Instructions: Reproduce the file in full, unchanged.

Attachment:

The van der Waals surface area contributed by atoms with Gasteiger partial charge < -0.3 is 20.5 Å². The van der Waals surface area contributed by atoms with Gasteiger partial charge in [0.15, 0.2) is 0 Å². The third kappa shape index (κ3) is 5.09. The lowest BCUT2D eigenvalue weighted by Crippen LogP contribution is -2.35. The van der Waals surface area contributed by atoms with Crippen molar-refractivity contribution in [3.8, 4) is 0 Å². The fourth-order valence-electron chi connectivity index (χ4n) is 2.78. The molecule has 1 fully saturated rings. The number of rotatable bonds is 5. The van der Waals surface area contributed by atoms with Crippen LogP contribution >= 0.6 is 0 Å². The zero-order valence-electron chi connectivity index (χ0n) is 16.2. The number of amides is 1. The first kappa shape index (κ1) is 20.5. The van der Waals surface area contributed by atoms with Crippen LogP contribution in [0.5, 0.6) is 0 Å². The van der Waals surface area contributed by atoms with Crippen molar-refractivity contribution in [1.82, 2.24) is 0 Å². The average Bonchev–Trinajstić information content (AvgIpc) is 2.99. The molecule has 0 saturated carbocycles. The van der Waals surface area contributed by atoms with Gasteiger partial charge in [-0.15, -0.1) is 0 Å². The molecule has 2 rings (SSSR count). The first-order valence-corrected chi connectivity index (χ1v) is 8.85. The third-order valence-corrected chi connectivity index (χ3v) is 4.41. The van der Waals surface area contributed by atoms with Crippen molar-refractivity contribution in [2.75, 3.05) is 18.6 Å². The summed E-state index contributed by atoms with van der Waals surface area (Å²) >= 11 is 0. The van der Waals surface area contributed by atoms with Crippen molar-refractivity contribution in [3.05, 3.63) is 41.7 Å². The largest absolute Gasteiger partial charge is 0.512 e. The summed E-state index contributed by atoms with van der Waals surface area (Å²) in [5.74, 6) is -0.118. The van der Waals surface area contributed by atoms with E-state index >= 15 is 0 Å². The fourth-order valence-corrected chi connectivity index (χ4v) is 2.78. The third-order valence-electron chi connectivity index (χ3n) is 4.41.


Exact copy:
The van der Waals surface area contributed by atoms with Gasteiger partial charge < -0.3 is 20.5 Å². The van der Waals surface area contributed by atoms with Gasteiger partial charge in [0.15, 0.2) is 0 Å². The third kappa shape index (κ3) is 5.09. The lowest BCUT2D eigenvalue weighted by Crippen LogP contribution is -2.35. The van der Waals surface area contributed by atoms with Crippen molar-refractivity contribution in [3.8, 4) is 0 Å². The fourth-order valence-electron chi connectivity index (χ4n) is 2.78. The molecule has 1 fully saturated rings. The number of rotatable bonds is 5. The van der Waals surface area contributed by atoms with Crippen LogP contribution >= 0.6 is 0 Å². The zero-order valence-electron chi connectivity index (χ0n) is 16.2. The number of amides is 1. The first kappa shape index (κ1) is 20.5. The van der Waals surface area contributed by atoms with Crippen LogP contribution in [0.5, 0.6) is 0 Å². The van der Waals surface area contributed by atoms with Crippen molar-refractivity contribution in [1.82, 2.24) is 0 Å². The average Bonchev–Trinajstić information content (AvgIpc) is 2.99. The molecule has 0 saturated carbocycles. The van der Waals surface area contributed by atoms with Gasteiger partial charge in [-0.15, -0.1) is 0 Å². The molecule has 2 rings (SSSR count). The first-order valence-corrected chi connectivity index (χ1v) is 8.85. The third-order valence-corrected chi connectivity index (χ3v) is 4.41. The van der Waals surface area contributed by atoms with Crippen molar-refractivity contribution in [2.75, 3.05) is 18.6 Å². The summed E-state index contributed by atoms with van der Waals surface area (Å²) >= 11 is 0. The van der Waals surface area contributed by atoms with Crippen molar-refractivity contribution in [3.05, 3.63) is 41.7 Å². The largest absolute Gasteiger partial charge is 0.512 e. The summed E-state index contributed by atoms with van der Waals surface area (Å²) in [5.74, 6) is -0.118. The van der Waals surface area contributed by atoms with E-state index >= 15 is 0 Å². The fourth-order valence-corrected chi connectivity index (χ4v) is 2.78. The third-order valence-electron chi connectivity index (χ3n) is 4.41.